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Article

Advancing Sustainable Development and Protected Area Management with Social Media-Based Tourism Data

1
Natural Capital Project, Woods Institute for the Environment, Stanford University, Stanford, CA 94305, USA
2
School of Environmental and Forest Sciences, University of Washington, Seattle, WA 98195, USA
3
Puget Sound Partnership, Olympia, WA 98501, USA
4
Nature & Health, University of Washington, Seattle, WA 98195, USA
5
Center for Ocean Solutions, Stanford University, Stanford, CA 94305, USA
*
Author to whom correspondence should be addressed.
Academic Editor: Gioele Capillo
Sustainability 2021, 13(5), 2427; https://doi.org/10.3390/su13052427
Received: 8 January 2021 / Revised: 13 February 2021 / Accepted: 15 February 2021 / Published: 24 February 2021
(This article belongs to the Special Issue Nature-Based Tourism, Protected Areas, and Sustainability)
Sustainable tourism involves increasingly attracting visitors while preserving the natural capital of a destination for future generations. To foster tourism while protecting sensitive environments, coastal managers, tourism operators, and other decision-makers benefit from information about where tourists go and which aspects of the natural and built environment draw them to particular locations. Yet this information is often lacking at management-relevant scales and in remote places. We tested and applied methods using social media as data on tourism in The Bahamas. We found that visitation, as measured by numbers of geolocated photographs, is well correlated with counts of visitors from entrance surveys for islands and parks. Using this relationship, we predicted nearly 4 K visitor-days to the network of Bahamian marine protected areas annually, with visitation varying more than 20-fold between the most and least visited parks. Next, to understand spatial patterns of tourism for sustainable development, we combined social media-based data with entrance surveys for Andros, the largest island in The Bahamas. We estimated that tourists spend 125 K visitor-nights and more than US$45 M in the most highly visited district, five times that of the least visited district. We also found that tourists prefer accessible, natural landscapes—such as reefs near lodges—that can be reached by air, roads, and ferries. The results of our study are being used to inform development and conservation decisions, such as where to invest in infrastructure for visitor access and accommodation, siting new marine protected areas, and management of established protected areas. Our work provides an important example of how to leverage social media as a source of data to inform strategies that encourage tourism, while conserving the environments that draw visitors to a destination in the first place. View Full-Text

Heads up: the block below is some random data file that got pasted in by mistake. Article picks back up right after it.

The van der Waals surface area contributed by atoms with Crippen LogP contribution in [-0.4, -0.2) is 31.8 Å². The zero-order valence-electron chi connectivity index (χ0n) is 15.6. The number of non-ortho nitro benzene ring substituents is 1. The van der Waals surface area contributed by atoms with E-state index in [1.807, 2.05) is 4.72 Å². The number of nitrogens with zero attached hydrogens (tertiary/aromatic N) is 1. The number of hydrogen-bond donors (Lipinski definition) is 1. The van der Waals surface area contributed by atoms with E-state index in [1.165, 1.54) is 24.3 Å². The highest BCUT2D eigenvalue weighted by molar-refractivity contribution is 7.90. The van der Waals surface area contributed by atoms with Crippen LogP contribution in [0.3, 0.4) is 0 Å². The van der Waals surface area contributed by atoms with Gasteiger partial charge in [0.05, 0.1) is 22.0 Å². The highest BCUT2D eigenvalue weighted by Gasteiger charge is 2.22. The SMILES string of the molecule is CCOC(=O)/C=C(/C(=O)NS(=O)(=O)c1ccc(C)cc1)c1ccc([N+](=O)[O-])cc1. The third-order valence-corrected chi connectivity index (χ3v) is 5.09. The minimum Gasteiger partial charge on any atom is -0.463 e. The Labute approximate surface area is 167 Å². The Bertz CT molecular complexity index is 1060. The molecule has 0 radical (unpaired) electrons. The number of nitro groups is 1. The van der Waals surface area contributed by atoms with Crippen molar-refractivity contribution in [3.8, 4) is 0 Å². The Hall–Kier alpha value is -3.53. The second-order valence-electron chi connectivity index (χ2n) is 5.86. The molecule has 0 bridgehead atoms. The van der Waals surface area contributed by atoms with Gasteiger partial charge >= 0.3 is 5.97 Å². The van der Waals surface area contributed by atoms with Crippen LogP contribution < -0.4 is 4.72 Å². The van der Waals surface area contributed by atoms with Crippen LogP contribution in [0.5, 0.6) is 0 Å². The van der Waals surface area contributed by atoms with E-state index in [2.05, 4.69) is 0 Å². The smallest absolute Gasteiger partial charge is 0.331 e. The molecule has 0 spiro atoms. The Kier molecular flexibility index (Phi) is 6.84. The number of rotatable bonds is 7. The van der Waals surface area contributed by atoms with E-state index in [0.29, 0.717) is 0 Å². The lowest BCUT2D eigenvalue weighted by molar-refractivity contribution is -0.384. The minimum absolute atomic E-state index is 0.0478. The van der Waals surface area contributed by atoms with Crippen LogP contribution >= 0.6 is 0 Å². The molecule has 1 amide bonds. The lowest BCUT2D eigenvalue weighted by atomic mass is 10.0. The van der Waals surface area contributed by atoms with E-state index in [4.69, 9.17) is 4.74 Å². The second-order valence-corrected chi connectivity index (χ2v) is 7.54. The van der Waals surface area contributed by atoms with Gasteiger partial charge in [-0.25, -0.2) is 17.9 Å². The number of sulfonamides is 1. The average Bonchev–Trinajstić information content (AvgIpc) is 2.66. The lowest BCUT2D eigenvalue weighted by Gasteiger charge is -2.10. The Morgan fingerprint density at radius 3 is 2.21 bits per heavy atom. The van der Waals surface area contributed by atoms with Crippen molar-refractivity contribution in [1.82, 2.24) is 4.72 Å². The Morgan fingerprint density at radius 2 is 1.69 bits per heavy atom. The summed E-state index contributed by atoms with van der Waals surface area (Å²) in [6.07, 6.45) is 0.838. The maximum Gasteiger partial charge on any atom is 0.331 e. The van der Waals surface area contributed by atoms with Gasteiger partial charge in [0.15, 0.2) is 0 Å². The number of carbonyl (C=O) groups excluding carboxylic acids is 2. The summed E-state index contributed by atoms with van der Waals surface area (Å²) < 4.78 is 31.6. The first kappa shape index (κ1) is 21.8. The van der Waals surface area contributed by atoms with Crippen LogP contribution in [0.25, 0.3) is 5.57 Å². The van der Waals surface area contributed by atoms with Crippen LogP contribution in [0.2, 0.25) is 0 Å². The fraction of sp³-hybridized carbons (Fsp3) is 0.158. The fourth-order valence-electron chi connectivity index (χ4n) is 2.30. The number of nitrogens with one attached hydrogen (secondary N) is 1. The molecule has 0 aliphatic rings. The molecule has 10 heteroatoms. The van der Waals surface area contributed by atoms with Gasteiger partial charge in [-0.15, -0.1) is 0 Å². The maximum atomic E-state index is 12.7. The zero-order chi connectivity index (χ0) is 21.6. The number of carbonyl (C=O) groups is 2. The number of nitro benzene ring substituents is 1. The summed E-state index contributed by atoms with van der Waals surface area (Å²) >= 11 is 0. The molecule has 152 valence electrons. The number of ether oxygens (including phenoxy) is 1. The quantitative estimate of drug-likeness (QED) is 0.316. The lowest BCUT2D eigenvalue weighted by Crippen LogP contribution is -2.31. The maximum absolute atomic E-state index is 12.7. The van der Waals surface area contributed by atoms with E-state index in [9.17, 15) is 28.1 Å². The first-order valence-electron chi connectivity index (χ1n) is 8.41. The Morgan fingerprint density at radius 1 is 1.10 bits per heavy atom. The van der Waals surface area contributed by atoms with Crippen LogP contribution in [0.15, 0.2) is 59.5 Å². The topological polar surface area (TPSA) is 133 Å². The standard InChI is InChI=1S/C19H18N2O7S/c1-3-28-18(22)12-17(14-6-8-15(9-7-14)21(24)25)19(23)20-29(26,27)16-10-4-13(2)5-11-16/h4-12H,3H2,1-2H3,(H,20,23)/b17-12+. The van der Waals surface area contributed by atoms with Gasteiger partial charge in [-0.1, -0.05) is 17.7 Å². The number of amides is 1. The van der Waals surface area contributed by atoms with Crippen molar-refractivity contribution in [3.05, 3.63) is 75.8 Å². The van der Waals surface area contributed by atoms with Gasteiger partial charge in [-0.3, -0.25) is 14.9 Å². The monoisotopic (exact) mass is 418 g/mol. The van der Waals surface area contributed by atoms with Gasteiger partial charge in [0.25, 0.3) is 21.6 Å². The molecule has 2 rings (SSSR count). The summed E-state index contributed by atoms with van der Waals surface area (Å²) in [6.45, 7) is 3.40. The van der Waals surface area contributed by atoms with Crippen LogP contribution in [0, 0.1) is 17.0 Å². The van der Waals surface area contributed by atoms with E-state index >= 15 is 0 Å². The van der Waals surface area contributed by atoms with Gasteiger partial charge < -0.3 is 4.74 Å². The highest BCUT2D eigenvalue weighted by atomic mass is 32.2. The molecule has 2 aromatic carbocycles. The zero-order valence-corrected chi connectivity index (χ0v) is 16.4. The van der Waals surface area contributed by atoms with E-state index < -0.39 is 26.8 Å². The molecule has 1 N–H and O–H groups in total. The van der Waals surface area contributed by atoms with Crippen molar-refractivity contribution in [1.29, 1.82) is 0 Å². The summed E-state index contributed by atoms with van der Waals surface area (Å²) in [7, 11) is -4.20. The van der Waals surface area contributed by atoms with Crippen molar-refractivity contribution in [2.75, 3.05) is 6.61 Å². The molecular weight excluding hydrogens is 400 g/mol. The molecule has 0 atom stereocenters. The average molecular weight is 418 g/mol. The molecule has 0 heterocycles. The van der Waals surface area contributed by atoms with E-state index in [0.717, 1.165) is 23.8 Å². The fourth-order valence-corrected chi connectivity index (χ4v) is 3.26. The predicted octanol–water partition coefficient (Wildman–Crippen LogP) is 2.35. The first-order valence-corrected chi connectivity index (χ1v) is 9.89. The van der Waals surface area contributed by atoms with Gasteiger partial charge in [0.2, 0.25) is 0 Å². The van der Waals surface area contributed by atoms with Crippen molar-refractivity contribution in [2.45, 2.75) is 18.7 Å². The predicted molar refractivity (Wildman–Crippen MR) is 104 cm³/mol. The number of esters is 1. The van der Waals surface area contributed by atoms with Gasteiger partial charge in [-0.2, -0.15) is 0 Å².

Keywords: sustainable development; marine protected areas; tourism; The Bahamas; Caribbean; social media data; coral reefs; InVEST; sensitive environments; ecosystem services; Flickr sustainable development; marine protected areas; tourism; The Bahamas; Caribbean; social media data; coral reefs; InVEST; sensitive environments; ecosystem services; Flickr
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MDPI and ACS Style

Arkema, K.K.; Fisher, D.M.; Wyatt, K.; Wood, S.A.; Payne, H.J. Advancing Sustainable Development and Protected Area Management with Social Media-Based Tourism Data. Sustainability 2021, 13, 2427. https://doi.org/10.3390/su13052427

AMA Style

Arkema KK, Fisher DM, Wyatt K, Wood SA, Payne HJ. Advancing Sustainable Development and Protected Area Management with Social Media-Based Tourism Data. Sustainability. 2021; 13(5):2427. https://doi.org/10.3390/su13052427

Chicago/Turabian Style

Arkema, Katie K., David M. Fisher, Katherine Wyatt, Spencer A. Wood, and Hanna J. Payne. 2021. "Advancing Sustainable Development and Protected Area Management with Social Media-Based Tourism Data" Sustainability 13, no. 5: 2427. https://doi.org/10.3390/su13052427

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